October 2011 Monthly Forecast

Posted 30 September 2011
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Expected Council Action
The Council’s attention is expected to continue to be focused on Libya in October as the UN Support Mission in Libya (UNSMIL) deploys. The Council also expects a briefing from the Under-Secretary-General for Political Affairs, B. Lynn Pascoe.

If the National Transitional Council (NTC) should gain full control of Libyan territory the Council may want to revisit the no-fly zone authorised under resolution 2009.


Key Recent Developments
At press time, intense fighting was being reported between the NTC and forces loyal to Colonel Muammar Qaddafi in Sirte and Bani Walid. Qaddafi’s whereabouts remained unknown and the NTC had yet to establish an interim government.

On 30 August, the Secretary-General briefed the Council saying that the UN’s potential role in post-conflict Libya had been discussed with the NTC. The Council then met in consultations with the Secretary-General’s Special Adviser for Post-Conflict Planning, Ian Martin (who was appointed as Special Representative and head of UNSMIL on 16 September). 

In a 7 September letter to the Council, the Secretary-General proposed the establishment of an integrated support mission to be set up for an initial period of three months. The mission’s mandate was envisaged to include:

  • restoring security and order and promoting the rule of law; 
  • promoting reconciliation and embarking upon constitution-making and electoral processes;
  • strengthening emerging accountable institutions and restoring public services;
  • protecting human rights and supporting transitional justice;
  • initiating economic recovery; and
  • coordinating multilateral and bilateral support.

On 9 September, Council members met in consultations and were briefed by Martin— who had just returned from a five-day visit to Libya meeting senior NTC representatives, including Chairman Mustafa Abdul Jalil—on the nature of support being sought by the NTC.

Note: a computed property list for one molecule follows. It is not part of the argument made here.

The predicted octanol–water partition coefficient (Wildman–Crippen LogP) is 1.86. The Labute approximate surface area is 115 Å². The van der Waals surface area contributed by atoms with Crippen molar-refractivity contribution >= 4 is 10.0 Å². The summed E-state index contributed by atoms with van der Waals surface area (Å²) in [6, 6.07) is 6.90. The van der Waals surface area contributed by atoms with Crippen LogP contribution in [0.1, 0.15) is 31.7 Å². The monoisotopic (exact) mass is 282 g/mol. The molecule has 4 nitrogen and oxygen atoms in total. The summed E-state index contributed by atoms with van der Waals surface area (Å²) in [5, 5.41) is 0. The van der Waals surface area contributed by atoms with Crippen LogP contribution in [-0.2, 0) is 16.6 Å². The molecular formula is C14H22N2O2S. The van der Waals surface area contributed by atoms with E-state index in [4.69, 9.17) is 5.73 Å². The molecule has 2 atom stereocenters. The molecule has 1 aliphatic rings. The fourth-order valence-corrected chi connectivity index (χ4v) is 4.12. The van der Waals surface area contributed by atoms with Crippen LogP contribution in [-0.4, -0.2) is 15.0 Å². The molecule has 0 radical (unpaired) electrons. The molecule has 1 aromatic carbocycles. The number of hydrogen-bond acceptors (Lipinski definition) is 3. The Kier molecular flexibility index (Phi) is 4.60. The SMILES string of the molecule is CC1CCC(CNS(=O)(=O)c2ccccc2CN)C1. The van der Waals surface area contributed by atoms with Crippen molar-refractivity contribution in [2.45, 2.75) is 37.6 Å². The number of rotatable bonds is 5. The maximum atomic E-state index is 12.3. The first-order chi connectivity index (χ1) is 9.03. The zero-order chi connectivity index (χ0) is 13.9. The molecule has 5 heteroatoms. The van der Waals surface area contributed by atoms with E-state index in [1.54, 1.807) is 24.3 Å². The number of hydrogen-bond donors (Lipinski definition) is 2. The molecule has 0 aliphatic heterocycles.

A 14 September letter from the NTC to the Council formally requested the assistance of the UN and laid out its priorities for assistance. The NTC also requested that regular commercial flights be allowed to resume whilst maintaining the no-fly zone applicable to military aircraft to protect civilians.

On 16 September, the Council unanimously adopted resolution 2009, in which it:

  • provided the mandate for UNSMIL for a three-month period;
  • created exemptions to the UN arms embargo;
  • modified the asset freeze, particularly in the oil and banking sectors; and
  • eased restrictions on commercial aircraft while keeping in place the no-fly zone and protection-of-civilians provision (as per resolution 1973).

On 22 September, Martin said that UNSMIL was already supporting the NTC in the areas of elections, public security and transitional justice.

On 26 September, Pascoe briefed the Council and highlighted four key concerns: reconciliation; arms control; transitional justice; and the welfare of migrants. He said that all senior UNSMIL staff was now in Libya. Pascoe also updated the Council on the humanitarian country team that was working with the Libyan authorities to enhance support in conflict areas by providing food, water and medical kits while assessing further needs. This UN inter-agency team had arrived in Tripoli on 1 September.

A number of other notable events regarding Libya took place in New York on the margins of and in the General Assembly.

On 16 September, the Assembly approved by a significant margin the credentials of the delegation representing the NTC. The NTC has been recognised as the legitimate governing authority by over 80 countries, including by China on 12 September.  The Arab League, the International Monetary Fund and the World Bank have admitted the NTC as the Libyan representative.